First-time visitors to Rome usually have one common goal: to see the Colosseum. The epic monument is recognized across the world; the place of ancient bloody battles and screaming crowds of spectators. Think of it as the original sports stadium.
Dan and I visited the Colosseum on our third and final full day in Rome. We’d visited many of the other “must-sees” on our first day in the city, and we had saved the best for last.
We woke up mid-morning and began our walk to the Colosseum. When booking our accommodation near Piazza Navona, the Colosseum had seemed pretty far out of the way. We were relieved to see that it was just a twenty minute walk away; a walk that took us along crowded city streets and past some of Rome’s best-known museums. We couldn’t help but laugh at how hectic the street crossings were, nuns and scammers alike stepping boldly in front of oncoming traffic, daring drivers to hit them. Scooters zipped through any gap in pedestrian traffic, while those confined to cars tapped on the gas pedal and encouraged tourists like myself to move a little more quickly.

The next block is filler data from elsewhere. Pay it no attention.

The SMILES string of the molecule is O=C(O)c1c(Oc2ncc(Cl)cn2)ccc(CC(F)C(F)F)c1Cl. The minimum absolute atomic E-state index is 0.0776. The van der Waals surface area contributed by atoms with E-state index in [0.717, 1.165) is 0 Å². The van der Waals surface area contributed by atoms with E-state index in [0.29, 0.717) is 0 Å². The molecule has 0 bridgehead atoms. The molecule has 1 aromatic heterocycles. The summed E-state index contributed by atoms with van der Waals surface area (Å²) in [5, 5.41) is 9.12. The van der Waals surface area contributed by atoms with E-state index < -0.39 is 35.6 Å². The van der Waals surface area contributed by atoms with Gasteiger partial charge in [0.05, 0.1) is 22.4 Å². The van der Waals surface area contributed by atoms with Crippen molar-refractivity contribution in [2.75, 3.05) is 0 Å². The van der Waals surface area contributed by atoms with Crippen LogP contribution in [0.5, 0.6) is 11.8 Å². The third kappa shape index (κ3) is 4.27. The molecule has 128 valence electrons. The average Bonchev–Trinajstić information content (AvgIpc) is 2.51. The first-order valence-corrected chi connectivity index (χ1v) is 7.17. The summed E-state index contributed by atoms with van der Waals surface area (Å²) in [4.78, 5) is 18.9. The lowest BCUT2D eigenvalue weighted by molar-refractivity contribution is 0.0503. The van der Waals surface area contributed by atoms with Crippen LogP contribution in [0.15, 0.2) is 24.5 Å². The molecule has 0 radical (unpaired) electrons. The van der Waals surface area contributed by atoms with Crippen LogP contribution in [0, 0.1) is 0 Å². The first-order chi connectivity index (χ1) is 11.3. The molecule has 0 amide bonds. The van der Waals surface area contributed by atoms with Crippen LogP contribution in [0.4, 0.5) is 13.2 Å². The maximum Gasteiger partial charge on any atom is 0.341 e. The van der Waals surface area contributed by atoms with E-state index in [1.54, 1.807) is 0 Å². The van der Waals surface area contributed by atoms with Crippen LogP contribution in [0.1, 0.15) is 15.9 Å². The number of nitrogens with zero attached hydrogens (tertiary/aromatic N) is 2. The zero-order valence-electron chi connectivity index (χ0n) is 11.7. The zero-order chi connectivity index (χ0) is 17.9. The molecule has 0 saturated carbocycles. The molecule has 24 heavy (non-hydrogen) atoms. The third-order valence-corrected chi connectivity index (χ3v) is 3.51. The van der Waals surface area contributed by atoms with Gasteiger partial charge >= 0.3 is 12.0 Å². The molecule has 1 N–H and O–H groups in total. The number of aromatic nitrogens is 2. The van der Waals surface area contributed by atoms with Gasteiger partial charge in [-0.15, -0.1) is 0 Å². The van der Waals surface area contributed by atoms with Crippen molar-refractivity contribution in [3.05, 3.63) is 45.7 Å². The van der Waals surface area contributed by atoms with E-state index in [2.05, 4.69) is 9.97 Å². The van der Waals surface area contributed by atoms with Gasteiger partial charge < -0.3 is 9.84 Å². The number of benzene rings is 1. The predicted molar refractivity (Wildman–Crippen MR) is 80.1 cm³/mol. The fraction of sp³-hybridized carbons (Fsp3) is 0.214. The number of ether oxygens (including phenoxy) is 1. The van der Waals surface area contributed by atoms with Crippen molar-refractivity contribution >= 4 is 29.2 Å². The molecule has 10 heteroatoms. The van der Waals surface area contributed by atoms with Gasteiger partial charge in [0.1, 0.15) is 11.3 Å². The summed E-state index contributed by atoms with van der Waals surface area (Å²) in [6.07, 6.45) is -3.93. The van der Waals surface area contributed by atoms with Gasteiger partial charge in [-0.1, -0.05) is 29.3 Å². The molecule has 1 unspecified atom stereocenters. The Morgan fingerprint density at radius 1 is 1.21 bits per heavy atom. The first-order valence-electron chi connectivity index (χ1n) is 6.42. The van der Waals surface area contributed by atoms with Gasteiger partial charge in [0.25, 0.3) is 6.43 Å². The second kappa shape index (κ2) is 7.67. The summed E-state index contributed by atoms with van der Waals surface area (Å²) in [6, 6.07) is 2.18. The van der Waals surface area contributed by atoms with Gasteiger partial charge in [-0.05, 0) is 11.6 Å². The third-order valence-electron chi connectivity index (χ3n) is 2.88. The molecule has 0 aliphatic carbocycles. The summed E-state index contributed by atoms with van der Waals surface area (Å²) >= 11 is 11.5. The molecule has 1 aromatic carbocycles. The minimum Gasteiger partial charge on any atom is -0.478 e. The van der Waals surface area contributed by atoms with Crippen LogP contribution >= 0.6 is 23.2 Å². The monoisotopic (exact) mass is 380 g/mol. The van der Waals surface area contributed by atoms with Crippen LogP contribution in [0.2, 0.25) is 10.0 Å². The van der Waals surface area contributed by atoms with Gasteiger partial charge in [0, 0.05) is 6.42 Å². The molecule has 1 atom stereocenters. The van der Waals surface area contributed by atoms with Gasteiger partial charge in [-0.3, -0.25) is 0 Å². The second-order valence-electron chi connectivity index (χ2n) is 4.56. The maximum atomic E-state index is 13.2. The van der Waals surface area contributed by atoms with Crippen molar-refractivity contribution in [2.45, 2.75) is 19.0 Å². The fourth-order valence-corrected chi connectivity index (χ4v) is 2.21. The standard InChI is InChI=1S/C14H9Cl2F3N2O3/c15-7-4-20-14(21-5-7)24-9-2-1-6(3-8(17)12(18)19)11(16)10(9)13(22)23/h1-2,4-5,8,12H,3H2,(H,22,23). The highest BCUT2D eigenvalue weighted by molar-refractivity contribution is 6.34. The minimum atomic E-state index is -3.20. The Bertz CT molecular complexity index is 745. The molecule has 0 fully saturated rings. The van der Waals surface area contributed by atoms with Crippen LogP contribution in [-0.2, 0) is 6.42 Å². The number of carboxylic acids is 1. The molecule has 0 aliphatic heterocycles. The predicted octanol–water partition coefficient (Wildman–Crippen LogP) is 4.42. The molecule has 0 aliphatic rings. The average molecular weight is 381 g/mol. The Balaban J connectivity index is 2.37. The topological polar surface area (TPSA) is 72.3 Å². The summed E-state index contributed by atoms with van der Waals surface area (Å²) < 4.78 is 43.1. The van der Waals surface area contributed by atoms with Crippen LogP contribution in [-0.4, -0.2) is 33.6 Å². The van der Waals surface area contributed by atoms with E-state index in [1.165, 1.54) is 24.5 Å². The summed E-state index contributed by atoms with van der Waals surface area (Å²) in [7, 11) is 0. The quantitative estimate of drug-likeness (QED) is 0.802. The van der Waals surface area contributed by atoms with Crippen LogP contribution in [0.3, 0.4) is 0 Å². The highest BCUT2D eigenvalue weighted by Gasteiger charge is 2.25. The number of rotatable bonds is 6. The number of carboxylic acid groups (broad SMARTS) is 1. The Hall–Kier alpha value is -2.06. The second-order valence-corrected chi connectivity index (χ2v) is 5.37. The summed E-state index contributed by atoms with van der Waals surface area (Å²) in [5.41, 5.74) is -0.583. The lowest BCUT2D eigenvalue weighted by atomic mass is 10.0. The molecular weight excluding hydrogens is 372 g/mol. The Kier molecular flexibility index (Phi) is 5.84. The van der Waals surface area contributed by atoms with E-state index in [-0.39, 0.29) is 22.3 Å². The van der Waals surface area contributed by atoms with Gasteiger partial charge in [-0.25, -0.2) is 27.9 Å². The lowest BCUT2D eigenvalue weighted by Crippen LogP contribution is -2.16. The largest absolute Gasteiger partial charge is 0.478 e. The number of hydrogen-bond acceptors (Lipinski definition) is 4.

After our disastrous non-visit to the Vatican City the day before, Dan and I had been careful to look up how and where to buy tickets to the Colosseum. We learned that the most efficient way to get in was to buy tickets at the nearby Roman Forum. The ticket for the Colosseum includes entry to both sites, and by buying our tickets at the Forum, we could skip the potentially long lines at Rome’s most popular tourist attraction.
The only problem was finding the Roman Forum. The Forum and Palatine Hill covers a massive area, with multiple entrances. The directions we followed from Google Maps took us to the perimeter of the Forum, with no entrance in sight, and shut off with a cheerful “You have arrived!” We wound up climbing uphill, past the Forum, and all the way to the Capitoline Museums with no ticket booth in sight.